Biomimicry: Social Media Week at USC

i-f07b50d39be06aebf4a547e01e7ef2b1-SMW.jpgThe time is upon us. As I wrote about earlier this week, it is Social Media Week in Los Angeles, and I'm participating, liveblogging (on this post! refresh for updates below the fold), and livetweeting, and streaming a session at USC called Biomimcry: Science and Social Media.

An incomplete list of additional participants (who may or may not be livetweeting and/or blogging):
Marc Cooper: @marc_cooper
Laura Nelson: @laura_nelson
Jessika Walsten: @JessikaWalsten
Lisa Rau: @LisaRau, Square Syndrome
Krishna Nayak: @krishusc
Raphael Rosen: @raphaelrosen22, Science Happenings
Casey Rentz: @caseyrentz, Noticing Science

Other links:
#SMWUSC hashtag archive
Neon Tommy
Social Media Week in LA
Several video clips from the event

Jump behind the fold (and refresh the page every once in a while) for liveblogging updates!

4:32pm: Thus concludes "Biomimicry."

4:30pm: Video conference over. And we didn't use anything more complicated than Skype!

4:03pm: Now we're on video conference via Skype with Alan Alda and his peeps at Stony Brook.

3:40pm: A tractor designed by nature? Combination of a bull and a warm. Takes in earth with claws, processes dirt and combines with seeds (the seeds grow internally). As the tail swings back and forth, it spreads the seeds around the land.

A coffee maker designed by nature? Modeled on birds. A large bag filled with lots of rocks, grinds up the coffee beans.

A goat is nature's perfect lawnmower.

3:30pm: The Rules of Biomimicry:
(1) Create within structure.
(2) Recycle everything.
(3) Reward cooperation.
(4) Demand local expertise.
(5) Curb excesses from within.

3:23pm: Three levels of communication: cosmetic, emotional, meta. The emotional level is what connects with audiences - useful to lead and close with meta, use cosmetic to create a platform.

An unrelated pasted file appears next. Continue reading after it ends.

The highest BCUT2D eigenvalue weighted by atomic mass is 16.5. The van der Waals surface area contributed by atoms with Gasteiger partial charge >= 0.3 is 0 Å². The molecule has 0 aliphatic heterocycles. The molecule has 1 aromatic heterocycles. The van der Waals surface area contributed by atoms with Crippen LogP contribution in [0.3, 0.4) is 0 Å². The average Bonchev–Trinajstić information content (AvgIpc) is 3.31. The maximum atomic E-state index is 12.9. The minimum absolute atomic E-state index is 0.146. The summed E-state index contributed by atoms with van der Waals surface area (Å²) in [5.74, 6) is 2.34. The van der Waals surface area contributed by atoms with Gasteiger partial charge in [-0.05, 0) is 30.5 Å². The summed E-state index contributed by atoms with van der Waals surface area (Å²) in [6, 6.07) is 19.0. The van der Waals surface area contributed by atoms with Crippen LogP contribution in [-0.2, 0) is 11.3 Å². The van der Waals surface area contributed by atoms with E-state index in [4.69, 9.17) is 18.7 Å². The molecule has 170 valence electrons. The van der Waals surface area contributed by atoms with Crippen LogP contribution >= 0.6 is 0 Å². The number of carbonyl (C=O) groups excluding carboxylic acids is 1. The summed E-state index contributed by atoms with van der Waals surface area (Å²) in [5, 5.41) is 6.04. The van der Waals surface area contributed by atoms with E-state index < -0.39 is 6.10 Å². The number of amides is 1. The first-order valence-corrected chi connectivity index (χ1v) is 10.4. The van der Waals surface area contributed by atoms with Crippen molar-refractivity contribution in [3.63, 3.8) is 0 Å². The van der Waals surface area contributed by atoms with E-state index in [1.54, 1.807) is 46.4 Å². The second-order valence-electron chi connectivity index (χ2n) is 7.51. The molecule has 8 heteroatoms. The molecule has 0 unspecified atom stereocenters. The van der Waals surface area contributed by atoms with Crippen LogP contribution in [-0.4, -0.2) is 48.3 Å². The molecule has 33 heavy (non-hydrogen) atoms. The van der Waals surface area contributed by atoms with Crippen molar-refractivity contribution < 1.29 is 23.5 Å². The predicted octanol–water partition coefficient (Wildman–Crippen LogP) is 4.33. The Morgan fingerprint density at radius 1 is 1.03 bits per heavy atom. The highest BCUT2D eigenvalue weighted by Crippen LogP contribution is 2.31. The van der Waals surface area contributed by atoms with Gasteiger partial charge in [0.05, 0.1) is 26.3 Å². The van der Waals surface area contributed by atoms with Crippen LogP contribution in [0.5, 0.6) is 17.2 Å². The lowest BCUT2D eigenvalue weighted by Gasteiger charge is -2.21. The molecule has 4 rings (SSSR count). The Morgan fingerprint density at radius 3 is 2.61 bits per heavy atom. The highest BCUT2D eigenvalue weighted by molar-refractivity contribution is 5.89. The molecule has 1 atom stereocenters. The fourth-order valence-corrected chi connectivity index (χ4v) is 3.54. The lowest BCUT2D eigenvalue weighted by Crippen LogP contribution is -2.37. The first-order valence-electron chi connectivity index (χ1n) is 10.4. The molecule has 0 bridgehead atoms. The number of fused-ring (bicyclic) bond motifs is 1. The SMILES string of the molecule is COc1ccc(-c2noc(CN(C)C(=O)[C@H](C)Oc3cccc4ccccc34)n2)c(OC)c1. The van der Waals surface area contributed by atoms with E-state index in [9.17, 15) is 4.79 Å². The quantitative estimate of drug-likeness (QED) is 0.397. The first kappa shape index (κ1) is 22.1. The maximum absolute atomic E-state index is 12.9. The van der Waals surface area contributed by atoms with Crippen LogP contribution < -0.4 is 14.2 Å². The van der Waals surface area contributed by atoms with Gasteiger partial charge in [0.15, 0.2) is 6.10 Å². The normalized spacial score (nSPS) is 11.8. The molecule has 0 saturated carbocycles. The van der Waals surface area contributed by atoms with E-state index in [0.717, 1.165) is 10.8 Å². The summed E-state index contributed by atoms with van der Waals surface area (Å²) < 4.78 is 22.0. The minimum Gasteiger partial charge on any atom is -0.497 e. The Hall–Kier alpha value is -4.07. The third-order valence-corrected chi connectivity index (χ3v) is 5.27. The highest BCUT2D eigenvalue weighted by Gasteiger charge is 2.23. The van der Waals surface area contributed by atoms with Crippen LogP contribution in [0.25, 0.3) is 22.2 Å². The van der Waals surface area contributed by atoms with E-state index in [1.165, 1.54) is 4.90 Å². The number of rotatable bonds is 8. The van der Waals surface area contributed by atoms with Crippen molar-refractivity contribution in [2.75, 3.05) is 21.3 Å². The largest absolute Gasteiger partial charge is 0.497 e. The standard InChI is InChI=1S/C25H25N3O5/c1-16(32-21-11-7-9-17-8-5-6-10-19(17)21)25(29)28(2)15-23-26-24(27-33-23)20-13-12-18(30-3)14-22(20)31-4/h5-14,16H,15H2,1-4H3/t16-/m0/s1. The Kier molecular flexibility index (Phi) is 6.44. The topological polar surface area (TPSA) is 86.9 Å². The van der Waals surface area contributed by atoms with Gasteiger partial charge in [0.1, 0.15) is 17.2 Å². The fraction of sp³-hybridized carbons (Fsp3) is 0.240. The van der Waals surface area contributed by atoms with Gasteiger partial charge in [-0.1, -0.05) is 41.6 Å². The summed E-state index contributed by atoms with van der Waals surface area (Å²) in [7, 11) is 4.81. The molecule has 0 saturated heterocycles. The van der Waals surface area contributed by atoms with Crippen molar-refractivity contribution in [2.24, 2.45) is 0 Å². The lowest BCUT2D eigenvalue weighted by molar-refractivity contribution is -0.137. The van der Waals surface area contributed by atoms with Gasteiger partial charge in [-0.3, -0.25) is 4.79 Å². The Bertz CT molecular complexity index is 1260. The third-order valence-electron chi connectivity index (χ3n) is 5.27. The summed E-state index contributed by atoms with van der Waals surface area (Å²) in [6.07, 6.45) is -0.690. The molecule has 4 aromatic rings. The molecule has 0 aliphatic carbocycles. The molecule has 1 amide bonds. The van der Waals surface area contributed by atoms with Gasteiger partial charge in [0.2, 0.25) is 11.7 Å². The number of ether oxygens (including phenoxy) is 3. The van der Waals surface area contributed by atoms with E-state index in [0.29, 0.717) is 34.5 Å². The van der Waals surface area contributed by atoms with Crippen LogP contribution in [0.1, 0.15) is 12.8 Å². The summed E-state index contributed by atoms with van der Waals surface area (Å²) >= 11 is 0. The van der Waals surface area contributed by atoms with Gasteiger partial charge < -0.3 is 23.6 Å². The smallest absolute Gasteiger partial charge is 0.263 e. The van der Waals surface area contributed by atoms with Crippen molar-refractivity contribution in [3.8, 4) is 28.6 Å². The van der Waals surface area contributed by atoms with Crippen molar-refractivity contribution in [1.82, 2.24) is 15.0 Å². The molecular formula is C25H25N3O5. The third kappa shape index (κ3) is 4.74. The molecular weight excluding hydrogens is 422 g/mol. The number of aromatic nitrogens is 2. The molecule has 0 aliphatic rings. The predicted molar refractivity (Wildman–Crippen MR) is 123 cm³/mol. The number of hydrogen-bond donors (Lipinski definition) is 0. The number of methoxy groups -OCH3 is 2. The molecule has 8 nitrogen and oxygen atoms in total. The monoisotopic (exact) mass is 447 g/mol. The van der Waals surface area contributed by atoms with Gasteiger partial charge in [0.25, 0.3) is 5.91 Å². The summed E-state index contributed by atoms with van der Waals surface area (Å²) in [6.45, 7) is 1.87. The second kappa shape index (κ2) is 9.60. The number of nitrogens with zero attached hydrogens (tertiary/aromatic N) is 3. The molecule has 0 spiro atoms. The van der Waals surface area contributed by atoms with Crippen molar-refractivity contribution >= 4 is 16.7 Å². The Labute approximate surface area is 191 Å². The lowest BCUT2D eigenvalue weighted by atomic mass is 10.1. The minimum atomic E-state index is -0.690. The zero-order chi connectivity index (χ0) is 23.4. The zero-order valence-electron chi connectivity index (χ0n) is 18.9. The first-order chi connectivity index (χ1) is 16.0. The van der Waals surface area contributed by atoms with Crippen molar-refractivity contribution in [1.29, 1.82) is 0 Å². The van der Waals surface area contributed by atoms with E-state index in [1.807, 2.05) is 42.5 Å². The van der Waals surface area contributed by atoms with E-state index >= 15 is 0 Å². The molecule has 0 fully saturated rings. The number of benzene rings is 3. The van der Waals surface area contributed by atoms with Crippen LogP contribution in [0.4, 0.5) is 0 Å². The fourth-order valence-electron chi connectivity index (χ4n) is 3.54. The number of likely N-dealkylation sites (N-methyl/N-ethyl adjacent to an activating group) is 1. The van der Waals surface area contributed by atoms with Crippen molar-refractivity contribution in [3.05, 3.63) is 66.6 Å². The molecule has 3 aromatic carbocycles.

3:13pm: The First Lesson of Improvisation: Agree on a game (but don't talk about it). Give people nothing to do and see what happens.

3:00pm: Bonifer: communication has changed, but behavior has remained remarkably the same. Hierarchies, status-seeking. Why are they the same when we're operating in a fundamentally different environment? We should use this as an opportunity, because journalists don't know what journalism will become - journalists enter the field by making an "agreement with the unknown." "It ain't gonna be writing science for TIME Magazine."

2:58pm: "improvisation" from Latin for "to see ahead" - in provisus - a process for producing consistently positive outcomes from unforeseen circumstances

2:48pm: How did we get here? Intersecting networks. (Jason's note: The Psychology of Chance Encounters, Albert Bandura (PDF)

2:33pm: That was a whole lotta "yes."

2:25pm: Teams 2-by-3 and The A Team are playing "Zip Zap Zop"

2:16pm: Counting down from eight. Room full of USC professors, students, writers, and friends jumping around. And counting down from eight.

2:12: Coming up with team names, and the game - how do you arrive at your team name?
Team names: 2-by-3; The A Team (they all have "A"s in their names); Humanimals (all like, have, or *are* animals)

2:09pm: Getting into teams. For.... something. I'm sure there's a very good reason for this.

2:05pm: Mike Bonifer, founder of Gamechangers introducing himself and the activity to the group.


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